Wikipedia talk:Articles about ongoing enterprises

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WP:CORP[edit]

This should be official Wikipedia policy[edit]

I am suggesting that this article should become official Wikipedia policy. It should be self-evident. An ongoing enterprise could be libeled by a Wikipedia article just as easily as a living person, and WP:BLP is already official policy. Think about how badly a libel suit could hurt Wikipedia.

There's a federal law that would probably provide immunity in most cases, but it hasn't been tested in court. In particular, if a Foundation employee is aware of a false statement in an article about a living person or ongoing enterprise, and does nothing to remove it, Wikipedia could be vulnerable to civil liability in spite of this law.

Even if Wikipedia eventually wins the lawsuit, it could cost hundreds of thousands of dollars in attorney fees. And here's the killer ending, mystery fans.

Wikipedia just finished a fundraiser that took two weeks to raise $1 million. A Fortune 500 company makes that much money in profits before the CEO finishes his first cup of coffee in the morning. They could afford to engage in certain tactics during litigation that would bankrupt Wikipedia before the case could be dismissed.

Wikipedia needs policies that will empower administrators, and even ordinary editors whose hearts are in the right place, to protect the project. Dino 00:09, 18 February 2007 (UTC)

Why not amend the existing policy instead of making a new one that is basically identical, and in large parts word-for-word the same? Christopher Parham (talk) 00:38, 18 February 2007 (UTC)
That's a good idea. The existing policy is called WP:BLP and your proposal might require a name change. Also, the policies aren't quite identical. This one addresses the possibility of edits by PR employees of a corporation, press releases, self-published corporate websites and other factors that you don't normally encounter when writing about someone like Jerry Pournelle, for example. He's just a science fiction writer. He probably doesn't even have his own website, and he certainly doesn't have PR employees or generate press releases. This seems to be a person who is representative of the people protected by WP:BLP.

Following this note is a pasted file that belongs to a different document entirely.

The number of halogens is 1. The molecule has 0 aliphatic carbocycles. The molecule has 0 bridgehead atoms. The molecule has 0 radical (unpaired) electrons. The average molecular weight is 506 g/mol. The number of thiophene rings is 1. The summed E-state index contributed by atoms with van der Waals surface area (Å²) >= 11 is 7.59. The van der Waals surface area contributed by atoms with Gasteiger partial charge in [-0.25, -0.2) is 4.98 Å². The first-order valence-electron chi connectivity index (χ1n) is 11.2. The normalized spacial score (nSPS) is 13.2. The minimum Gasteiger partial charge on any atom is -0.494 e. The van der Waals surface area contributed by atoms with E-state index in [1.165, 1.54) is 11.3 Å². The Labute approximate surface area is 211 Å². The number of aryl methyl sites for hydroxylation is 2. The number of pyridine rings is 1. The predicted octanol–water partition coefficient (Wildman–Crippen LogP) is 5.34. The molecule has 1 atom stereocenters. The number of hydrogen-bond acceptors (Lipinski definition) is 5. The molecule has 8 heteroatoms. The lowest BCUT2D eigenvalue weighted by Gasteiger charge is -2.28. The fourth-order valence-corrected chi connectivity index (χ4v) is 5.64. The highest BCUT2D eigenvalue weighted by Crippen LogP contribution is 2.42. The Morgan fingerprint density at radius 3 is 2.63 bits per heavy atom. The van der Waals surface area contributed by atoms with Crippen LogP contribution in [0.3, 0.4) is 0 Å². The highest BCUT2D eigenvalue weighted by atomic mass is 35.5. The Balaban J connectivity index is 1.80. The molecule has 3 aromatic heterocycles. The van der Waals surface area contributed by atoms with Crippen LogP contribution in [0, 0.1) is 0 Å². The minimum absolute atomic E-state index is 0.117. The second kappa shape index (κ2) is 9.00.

Corporations and other ongoing enterprises, even the small ones, have employees who duties include PR. This could prove to be problematic. We need a policy that addresses edits by such employees. Dino 01:19, 18 February 2007 (UTC)
Dino: WP:COI seems to address it pretty succinctly... "If you fit either of these descriptions: 1. you are receiving monetary or other benefits or considerations to edit Wikipedia as a representative of an organization (whether directly as an employee or contractor of that organization, or indirectly as an employee or contractor of a firm hired by that organization for public relations purposes)... then we very strongly encourage you to avoid editing Wikipedia in areas in which you appear to have a conflict of interest." Caknuck 07:13, 18 February 2007 (UTC)
I'd certainly support changes to WP:BLP to ensure it is clear that the rules there apply to corporations as well as individuals. I don't think any additional rules beyond what are described there are necessary.
(BTW: Pournelle has a rather extensive web site -- probably better to pick a different example!) JulesH 08:27, 18 February 2007 (UTC)
  • I'd agree that the best way to go around this is to edit BLP to expand it, rather than create a semi-redundant page to the side. >Radiant< 12:16, 19 February 2007 (UTC)
  • I support the proposal, by analogy with BLP. YechielMan 19:51, 20 February 2007 (UTC)
  • I support having organizations covered under BLP or similar policy. --Aude (talk) 21:16, 20 February 2007 (UTC)
    • Given that there is an arbcom case, I need to look it over and see what comes out of it. But, agree in principle that articles about corporations need to be watched more closely for compliance with policies. --Aude (talk) 15:38, 21 February 2007 (UTC)
  • I 100% support this proposal, and the above comments on BLP. Alex Jackl 00:58, 21 February 2007 (UTC)